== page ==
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Beware of Your Mindset When Renting

Dec 12, 2014
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By Anastasiya Pocheptsova

SMITH BRAIN TRUST -- Commitment-shy shoppers carefully evaluate products before making a purchase, but something different happens when the same people think about renting.

New research from the University of Maryland’s Robert H. Smith School of Business, which I conducted with colleagues from Columbia and Yale universities, shows that shoppers make decisions differently when renting — even when they spend the same amount on the same products.

They are less stringent about what they take home and how much they acquire. They examine fewer options, invest less time gathering information and settle more willingly on second best alternatives.

Marketers have noticed these variable standards that consumers apply to buying and renting, which is one reason rental opportunities have exploded in recent years. Consumers today can rent almost anything, not just traditional big-ticket items such as houses, cars, furniture and appliances.

One of my favorite retailers is Bag Borrow or Steal, an online store that rents designer handbags and accessories for a few months. Other stores rent everything from tennis rackets to computer software.

Sometimes renting makes more economic sense than buying. Why purchase a textbook, for example, when you need it for just one semester? Or why buy a power tool you will use once and then store in your garage? Renters also save the hassle and expense of disposal when products break down or become obsolete.

Other advantages of renting are more psychological than practical. Completing a purchase can come with a sense of irreversibility that distresses shoppers concerned about the long-term consequences. Some shoppers anticipate buyer’s remorse or worry about foregoing better options that might appear later.

They perceive renting as something less daunting. Unfortunately, many do not realize their minds shift into a different mode when they make rental decisions, and their decisions are no longer based on rational reasons when they reach the cash register or online checkout.

To test how the different mindsets work, my colleagues and I conducted a series of experiments at the University of Maryland.

In the first study we offered a movie download for the bargain price of $1. When shoppers could choose between buying or renting, more chose to own the download. Other groups were offered only one option or the other. Despite the fact that offers were prices identically, more people said yes to the deal when it was framed as a rental.

Something similar happened in the next study, when shoppers could select up to five movie downloads from a list. The product and prices were the same for buying and renting, yet consumers chose to acquire more movies when they were offered for rent rather than for sale.

In the next studies we allowed shoppers to choose their movie downloads from larger lists. We also gave them access to movie review websites to gather information before deciding whether or not to complete their transactions. Despite being more likely to acquire movies., renters looked at fewer options and spent less time deliberating than buyers.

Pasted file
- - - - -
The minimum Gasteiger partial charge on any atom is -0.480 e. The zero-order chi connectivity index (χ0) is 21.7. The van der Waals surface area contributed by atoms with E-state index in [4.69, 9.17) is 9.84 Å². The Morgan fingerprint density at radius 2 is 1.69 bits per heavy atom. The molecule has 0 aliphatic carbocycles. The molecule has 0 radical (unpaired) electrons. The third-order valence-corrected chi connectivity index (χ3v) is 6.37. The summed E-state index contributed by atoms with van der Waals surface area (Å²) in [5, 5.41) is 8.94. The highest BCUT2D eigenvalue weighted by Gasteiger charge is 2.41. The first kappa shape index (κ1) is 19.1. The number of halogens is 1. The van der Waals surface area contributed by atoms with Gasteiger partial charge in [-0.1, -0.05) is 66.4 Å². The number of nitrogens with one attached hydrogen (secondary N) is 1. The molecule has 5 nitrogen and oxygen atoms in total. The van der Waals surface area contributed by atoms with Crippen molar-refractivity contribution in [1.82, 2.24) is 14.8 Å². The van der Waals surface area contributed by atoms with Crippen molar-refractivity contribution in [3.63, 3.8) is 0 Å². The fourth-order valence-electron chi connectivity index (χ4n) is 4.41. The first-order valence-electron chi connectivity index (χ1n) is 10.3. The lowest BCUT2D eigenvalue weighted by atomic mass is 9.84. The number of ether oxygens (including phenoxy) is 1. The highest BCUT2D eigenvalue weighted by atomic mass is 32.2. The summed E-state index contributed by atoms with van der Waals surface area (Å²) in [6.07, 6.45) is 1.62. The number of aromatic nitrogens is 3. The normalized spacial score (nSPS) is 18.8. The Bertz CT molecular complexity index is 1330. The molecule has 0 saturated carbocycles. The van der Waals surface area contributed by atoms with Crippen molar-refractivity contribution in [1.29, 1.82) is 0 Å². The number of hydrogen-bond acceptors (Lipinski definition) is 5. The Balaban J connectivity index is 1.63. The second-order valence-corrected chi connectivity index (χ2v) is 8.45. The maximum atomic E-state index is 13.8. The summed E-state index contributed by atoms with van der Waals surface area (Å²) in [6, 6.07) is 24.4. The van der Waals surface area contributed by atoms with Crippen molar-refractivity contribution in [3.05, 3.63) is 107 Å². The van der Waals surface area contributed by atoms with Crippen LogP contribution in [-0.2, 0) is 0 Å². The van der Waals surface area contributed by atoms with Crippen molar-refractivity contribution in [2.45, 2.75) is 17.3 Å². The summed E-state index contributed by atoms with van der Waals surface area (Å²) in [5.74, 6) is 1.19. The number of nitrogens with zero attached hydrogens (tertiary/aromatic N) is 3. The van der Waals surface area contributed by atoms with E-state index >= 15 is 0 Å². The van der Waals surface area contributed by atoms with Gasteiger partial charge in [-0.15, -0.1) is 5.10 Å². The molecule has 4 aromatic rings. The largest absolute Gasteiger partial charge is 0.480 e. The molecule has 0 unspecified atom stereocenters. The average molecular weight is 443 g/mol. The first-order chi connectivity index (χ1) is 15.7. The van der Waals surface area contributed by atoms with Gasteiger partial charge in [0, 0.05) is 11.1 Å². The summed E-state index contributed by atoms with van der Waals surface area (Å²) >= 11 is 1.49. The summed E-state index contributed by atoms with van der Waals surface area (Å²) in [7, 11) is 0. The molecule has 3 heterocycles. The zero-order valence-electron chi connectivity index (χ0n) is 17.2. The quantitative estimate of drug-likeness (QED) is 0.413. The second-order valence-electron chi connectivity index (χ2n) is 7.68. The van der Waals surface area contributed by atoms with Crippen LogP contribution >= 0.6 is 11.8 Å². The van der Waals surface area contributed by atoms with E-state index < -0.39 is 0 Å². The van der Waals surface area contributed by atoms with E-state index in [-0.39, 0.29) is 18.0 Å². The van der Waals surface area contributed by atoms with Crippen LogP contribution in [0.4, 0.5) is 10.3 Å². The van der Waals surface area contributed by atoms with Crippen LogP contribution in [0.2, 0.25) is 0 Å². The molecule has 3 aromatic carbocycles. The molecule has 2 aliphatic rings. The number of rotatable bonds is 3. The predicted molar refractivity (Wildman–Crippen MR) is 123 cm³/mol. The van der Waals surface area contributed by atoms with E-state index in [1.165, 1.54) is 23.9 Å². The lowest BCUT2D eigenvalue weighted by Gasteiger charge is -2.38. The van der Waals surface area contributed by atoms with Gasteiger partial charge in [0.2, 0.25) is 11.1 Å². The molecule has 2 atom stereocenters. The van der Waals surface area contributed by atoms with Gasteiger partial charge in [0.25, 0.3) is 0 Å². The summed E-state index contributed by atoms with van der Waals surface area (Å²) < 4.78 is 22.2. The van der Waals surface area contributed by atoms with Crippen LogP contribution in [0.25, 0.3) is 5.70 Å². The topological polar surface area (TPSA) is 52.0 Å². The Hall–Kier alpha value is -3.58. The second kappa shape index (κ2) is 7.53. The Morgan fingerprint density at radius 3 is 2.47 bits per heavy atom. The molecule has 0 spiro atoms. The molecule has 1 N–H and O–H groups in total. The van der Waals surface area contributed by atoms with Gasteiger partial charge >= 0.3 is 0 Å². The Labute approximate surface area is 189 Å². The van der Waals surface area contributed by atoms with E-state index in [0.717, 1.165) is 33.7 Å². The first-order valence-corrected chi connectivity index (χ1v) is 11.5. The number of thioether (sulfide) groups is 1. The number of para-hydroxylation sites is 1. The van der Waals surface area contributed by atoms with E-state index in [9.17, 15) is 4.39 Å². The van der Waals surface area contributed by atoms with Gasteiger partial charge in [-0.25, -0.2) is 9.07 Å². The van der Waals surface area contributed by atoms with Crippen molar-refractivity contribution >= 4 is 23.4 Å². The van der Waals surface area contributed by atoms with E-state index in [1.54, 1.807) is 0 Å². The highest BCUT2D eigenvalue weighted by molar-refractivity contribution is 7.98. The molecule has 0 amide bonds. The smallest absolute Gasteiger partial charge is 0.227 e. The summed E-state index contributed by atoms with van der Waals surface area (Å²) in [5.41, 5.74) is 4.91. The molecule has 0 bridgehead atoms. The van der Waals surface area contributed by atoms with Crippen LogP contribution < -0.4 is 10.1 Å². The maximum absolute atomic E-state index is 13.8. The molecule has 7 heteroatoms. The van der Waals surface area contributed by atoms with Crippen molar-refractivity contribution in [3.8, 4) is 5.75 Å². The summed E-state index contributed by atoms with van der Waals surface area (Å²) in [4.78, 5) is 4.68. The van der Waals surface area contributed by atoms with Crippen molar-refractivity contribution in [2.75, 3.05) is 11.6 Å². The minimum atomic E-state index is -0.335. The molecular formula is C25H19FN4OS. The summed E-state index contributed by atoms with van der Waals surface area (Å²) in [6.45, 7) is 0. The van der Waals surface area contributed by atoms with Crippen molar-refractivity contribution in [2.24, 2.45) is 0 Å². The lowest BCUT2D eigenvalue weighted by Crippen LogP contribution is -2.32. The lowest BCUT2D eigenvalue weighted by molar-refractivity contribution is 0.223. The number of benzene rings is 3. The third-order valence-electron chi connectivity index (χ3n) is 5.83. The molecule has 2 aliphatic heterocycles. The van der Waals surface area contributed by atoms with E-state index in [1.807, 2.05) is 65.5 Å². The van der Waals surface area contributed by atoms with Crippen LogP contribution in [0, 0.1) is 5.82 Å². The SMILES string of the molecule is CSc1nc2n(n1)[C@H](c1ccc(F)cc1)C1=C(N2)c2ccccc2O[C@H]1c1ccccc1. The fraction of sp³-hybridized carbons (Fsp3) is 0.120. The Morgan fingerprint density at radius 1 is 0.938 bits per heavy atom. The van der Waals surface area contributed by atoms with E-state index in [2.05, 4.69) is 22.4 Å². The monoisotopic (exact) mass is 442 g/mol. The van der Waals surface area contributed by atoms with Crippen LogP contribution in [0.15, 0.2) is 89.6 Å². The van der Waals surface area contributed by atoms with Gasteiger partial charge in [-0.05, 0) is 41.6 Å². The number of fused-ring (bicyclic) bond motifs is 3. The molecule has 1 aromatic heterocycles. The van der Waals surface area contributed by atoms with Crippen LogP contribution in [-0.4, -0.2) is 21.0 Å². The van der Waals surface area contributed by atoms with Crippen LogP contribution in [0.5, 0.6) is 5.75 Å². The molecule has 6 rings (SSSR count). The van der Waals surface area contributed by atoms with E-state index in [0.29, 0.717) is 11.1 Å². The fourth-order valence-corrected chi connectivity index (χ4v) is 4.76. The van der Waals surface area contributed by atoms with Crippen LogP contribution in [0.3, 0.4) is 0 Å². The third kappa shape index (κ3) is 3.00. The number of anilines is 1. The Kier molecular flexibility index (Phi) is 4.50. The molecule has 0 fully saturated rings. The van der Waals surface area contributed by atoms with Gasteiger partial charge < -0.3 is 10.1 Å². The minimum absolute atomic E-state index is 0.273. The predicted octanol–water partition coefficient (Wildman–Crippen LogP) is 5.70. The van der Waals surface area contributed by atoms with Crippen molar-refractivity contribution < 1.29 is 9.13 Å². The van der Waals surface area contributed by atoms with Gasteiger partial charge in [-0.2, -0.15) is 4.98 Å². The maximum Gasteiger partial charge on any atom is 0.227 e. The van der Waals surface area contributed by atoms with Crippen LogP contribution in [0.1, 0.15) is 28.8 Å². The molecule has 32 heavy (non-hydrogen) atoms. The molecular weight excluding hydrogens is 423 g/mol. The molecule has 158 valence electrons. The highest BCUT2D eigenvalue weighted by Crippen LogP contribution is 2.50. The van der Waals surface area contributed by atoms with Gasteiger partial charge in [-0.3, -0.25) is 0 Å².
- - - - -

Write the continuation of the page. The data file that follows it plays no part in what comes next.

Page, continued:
Our final studies changed the product from digital movies to small appliances, which University of Maryland students could rent or buy for the same prices during their study abroad experiences. Both promotions included the option of free disposal at the end of the term.

Students not only were more willing to spend their money when the deal was framed as a rental, but they also were more willing to accept their second best choices when told that their first choices were out of stock. The buying option only became more popular when sales promotions highlighted an unlimited return policy — something designed to soften the sense of irreversibility.

The studies suggest that marketers should not treat renting and buying as similar propositions. When promoting rentals, they can set prices at a premium and offer more limited menus. When promoting products for sale, they need to help consumers feel they have made elaborate choices. They also need to highlight decision reversibility to ease the sense of finality.

Consumers should be mindful of these tactics. Standards of diligence vary when shoppers think about renting versus buying. But a dollar is a dollar, no matter how it is spent.

Anastasiya Pocheptsova, Ph.D., is an assistant professor of marketing at the University of Maryland’s Robert H. Smith School of Business. Her working paper, “Buy Versus Rent: How Acquisition Mode Affects Consumer Decision-Making,” is co-authored with Ran Kivetz at Columbia Business School and Ravi Dhar at the Yale University School of Management.

About the University of Maryland's Robert H. Smith School of Business 

The Robert H. Smith School of Business is an internationally recognized leader in management education and research. One of 12 colleges and schools at the University of Maryland, College Park, the Smith School offers undergraduate, full-time and part-time MBA, executive MBA, online MBA, specialty masters, PhD and executive education programs, as well as outreach services to the corporate community. The school offers its degree, custom and certification programs in learning locations in North America and Asia.